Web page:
If you see a small yellow butterfly flitting from flower to flower, odds are at this time of year it is a Clouded Sulphur Butterfly. According to Naturalist John Acorn on a CBC story there are more Clouded Sulphurs than usual and they are on their annual migration. The butterfly can become a nuisance pest because it likes to feed on crops like alfalfa. However, they also can be beneficial because they also have an affinity for many plants that are considered weeds. According to Wikipedia, because the Clouded Sulphurs does not sequester toxins or other noxious compounds from their food plants, they are a favorite food of many insectivores. I photographed this little beauty with what most would not consider a macro lens, a 150-600 Sigma out at 600 mm. I was on a little photography road trip west of Milk River with my son Preston.
One thing about summer thunderstorms on the prairies is that they are often followed by a rainbow. Most of the time the rainbow, while visible, is usually fairly faint. Not this time. I don't ever remember seeing a rainbow that was as intense in color as this one. Of course the kids reminded me of the Irish legend about Leprechauns burying their gold at the end of the rainbow, and thought it would be a good idea to head over to find the gold. They were quite disappointed when I told them that even if there was a pot of gold, we would never find it because as you move, the end of the rainbow moves. The storm had been in Lethbridge and the rainbow appeared as we traveled down Highway 4. I which I could say that I found the perfect location and waited for all the parts to…
Located North of Warner, and joining with Highway 4, this prairie road holds a special place in my heart. I remember it first as a Alberta Wheat Pool calendar that was in the Grade 3/4 classroom at the Masinasin School. If you are old enough you will remember those calendars, a big (well by a nine-year-old's perspective anyway) piece of cardboard, with a painting of some Alberta scene and the months on a pad of paper stapled at the bottom center of the calendar. I don't know why it made such an impression at the time. I can still see it clearly nearly 60 years later. It hung on the wall just to the right of a stand that held books and magazines. The stand was in the corner of the room where Louise Miller taught somewhere around 20 of the local farm kids Grade 3 and Grade 4. It…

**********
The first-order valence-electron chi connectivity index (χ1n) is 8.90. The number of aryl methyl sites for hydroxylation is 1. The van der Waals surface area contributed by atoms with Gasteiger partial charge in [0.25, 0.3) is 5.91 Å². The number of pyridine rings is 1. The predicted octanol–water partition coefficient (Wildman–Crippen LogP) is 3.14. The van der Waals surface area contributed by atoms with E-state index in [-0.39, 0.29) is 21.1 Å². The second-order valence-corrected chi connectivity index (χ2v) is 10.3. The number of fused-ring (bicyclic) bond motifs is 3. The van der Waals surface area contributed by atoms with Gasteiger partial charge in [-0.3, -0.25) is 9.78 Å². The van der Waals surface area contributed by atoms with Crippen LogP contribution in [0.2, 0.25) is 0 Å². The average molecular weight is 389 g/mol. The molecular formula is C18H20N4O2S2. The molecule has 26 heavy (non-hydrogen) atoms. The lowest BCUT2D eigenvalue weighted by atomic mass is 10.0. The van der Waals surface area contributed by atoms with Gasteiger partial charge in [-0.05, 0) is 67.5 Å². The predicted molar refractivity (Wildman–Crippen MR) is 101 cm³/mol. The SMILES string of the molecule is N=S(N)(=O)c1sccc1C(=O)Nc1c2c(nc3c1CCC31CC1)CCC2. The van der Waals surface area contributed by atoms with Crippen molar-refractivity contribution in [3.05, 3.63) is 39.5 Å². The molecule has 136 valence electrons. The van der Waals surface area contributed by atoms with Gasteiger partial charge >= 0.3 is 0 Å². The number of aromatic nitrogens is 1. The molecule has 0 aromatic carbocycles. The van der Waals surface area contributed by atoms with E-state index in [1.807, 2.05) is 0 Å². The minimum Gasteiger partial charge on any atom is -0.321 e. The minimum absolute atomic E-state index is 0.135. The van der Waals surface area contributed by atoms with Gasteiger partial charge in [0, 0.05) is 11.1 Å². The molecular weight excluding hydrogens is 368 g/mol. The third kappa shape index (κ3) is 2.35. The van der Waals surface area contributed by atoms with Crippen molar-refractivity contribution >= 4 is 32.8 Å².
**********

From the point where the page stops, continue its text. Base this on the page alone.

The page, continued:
It started with getting inside the annex with a chain saw and cutting the annex off from top to bottom through each of the interior bins. Then an excavator starts to cut through the end. Similar to how a lumberjack will cut a wedge on the side of the tree that they want to fall. They leave the outside walls while they cut out the second set of bins from the center, and then its time to start taking out the outside walls, letting gravity do its thing. You can see the cut made by the chainsaw is starting to slowly widen. evators in Milk River will not be there this fall.
There is something about photographing food as a subject.
Here are the images from your session. Only use them for pose and expression. Because of how digital files are displayed on screen there is no way to tell that the color an or density will be correct. Prints will be just fine.
The are only for checking posing and expressions on. Color and density is entirely dependent on the monitor that the images are displayed on. So they could appear light, dark, red, green, etc. This is one of the reasons why I much prefer to project the images for the viewing session.